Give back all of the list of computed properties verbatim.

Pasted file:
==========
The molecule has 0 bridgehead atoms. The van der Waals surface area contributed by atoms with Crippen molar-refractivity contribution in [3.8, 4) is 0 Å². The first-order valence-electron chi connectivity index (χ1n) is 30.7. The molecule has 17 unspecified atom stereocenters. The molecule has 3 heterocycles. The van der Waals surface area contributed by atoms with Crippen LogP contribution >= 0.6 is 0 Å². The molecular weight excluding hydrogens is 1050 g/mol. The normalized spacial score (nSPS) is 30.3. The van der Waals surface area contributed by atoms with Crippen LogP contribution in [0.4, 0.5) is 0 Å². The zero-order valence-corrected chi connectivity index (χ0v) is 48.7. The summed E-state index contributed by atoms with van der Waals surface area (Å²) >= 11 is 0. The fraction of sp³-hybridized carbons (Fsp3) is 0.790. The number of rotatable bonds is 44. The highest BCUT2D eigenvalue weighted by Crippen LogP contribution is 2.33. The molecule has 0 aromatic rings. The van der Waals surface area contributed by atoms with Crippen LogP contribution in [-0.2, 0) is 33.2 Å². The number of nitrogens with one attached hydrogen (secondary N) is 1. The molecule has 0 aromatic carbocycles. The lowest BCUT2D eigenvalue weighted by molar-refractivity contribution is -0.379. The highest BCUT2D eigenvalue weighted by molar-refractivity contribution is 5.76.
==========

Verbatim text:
The molecule has 0 bridgehead atoms. The van der Waals surface area contributed by atoms with Crippen molar-refractivity contribution in [3.8, 4) is 0 Å². The first-order valence-electron chi connectivity index (χ1n) is 30.7. The molecule has 17 unspecified atom stereocenters. The molecule has 3 heterocycles. The van der Waals surface area contributed by atoms with Crippen LogP contribution >= 0.6 is 0 Å². The molecular weight excluding hydrogens is 1050 g/mol. The normalized spacial score (nSPS) is 30.3. The van der Waals surface area contributed by atoms with Crippen LogP contribution in [0.4, 0.5) is 0 Å². The zero-order valence-corrected chi connectivity index (χ0v) is 48.7. The summed E-state index contributed by atoms with van der Waals surface area (Å²) >= 11 is 0. The fraction of sp³-hybridized carbons (Fsp3) is 0.790. The number of rotatable bonds is 44. The highest BCUT2D eigenvalue weighted by Crippen LogP contribution is 2.33. The molecule has 0 aromatic rings. The van der Waals surface area contributed by atoms with Crippen LogP contribution in [-0.2, 0) is 33.2 Å². The number of nitrogens with one attached hydrogen (secondary N) is 1. The molecule has 0 aromatic carbocycles. The lowest BCUT2D eigenvalue weighted by molar-refractivity contribution is -0.379. The highest BCUT2D eigenvalue weighted by molar-refractivity contribution is 5.76.